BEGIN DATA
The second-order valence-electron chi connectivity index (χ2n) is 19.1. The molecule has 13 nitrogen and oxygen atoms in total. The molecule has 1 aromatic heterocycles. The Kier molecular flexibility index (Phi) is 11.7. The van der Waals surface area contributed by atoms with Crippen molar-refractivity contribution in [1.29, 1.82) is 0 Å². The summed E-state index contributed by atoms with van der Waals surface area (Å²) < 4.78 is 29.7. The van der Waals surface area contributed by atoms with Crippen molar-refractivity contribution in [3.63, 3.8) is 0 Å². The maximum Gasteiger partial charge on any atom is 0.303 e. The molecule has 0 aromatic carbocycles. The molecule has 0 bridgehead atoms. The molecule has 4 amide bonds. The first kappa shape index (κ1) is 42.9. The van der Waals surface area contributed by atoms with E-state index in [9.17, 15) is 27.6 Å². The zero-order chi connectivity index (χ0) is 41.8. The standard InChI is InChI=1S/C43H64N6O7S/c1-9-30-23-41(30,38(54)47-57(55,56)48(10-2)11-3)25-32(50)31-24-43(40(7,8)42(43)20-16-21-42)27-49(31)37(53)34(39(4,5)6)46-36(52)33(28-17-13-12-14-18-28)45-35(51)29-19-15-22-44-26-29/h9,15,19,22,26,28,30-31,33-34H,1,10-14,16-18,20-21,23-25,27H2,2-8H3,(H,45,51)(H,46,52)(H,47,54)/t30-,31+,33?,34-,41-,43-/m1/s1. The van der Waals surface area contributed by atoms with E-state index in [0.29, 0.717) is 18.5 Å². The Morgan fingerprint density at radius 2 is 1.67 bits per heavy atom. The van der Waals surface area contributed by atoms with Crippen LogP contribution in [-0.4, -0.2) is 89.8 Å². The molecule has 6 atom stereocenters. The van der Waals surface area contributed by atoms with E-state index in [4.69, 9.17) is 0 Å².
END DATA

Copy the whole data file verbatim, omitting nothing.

The second-order valence-electron chi connectivity index (χ2n) is 19.1. The molecule has 13 nitrogen and oxygen atoms in total. The molecule has 1 aromatic heterocycles. The Kier molecular flexibility index (Phi) is 11.7. The van der Waals surface area contributed by atoms with Crippen molar-refractivity contribution in [1.29, 1.82) is 0 Å². The summed E-state index contributed by atoms with van der Waals surface area (Å²) < 4.78 is 29.7. The van der Waals surface area contributed by atoms with Crippen molar-refractivity contribution in [3.63, 3.8) is 0 Å². The maximum Gasteiger partial charge on any atom is 0.303 e. The molecule has 0 aromatic carbocycles. The molecule has 0 bridgehead atoms. The molecule has 4 amide bonds. The first kappa shape index (κ1) is 42.9. The van der Waals surface area contributed by atoms with E-state index in [9.17, 15) is 27.6 Å². The zero-order chi connectivity index (χ0) is 41.8. The standard InChI is InChI=1S/C43H64N6O7S/c1-9-30-23-41(30,38(54)47-57(55,56)48(10-2)11-3)25-32(50)31-24-43(40(7,8)42(43)20-16-21-42)27-49(31)37(53)34(39(4,5)6)46-36(52)33(28-17-13-12-14-18-28)45-35(51)29-19-15-22-44-26-29/h9,15,19,22,26,28,30-31,33-34H,1,10-14,16-18,20-21,23-25,27H2,2-8H3,(H,45,51)(H,46,52)(H,47,54)/t30-,31+,33?,34-,41-,43-/m1/s1. The van der Waals surface area contributed by atoms with E-state index in [0.29, 0.717) is 18.5 Å². The Morgan fingerprint density at radius 2 is 1.67 bits per heavy atom. The van der Waals surface area contributed by atoms with Crippen LogP contribution in [-0.4, -0.2) is 89.8 Å². The molecule has 6 atom stereocenters. The van der Waals surface area contributed by atoms with E-state index in [4.69, 9.17) is 0 Å².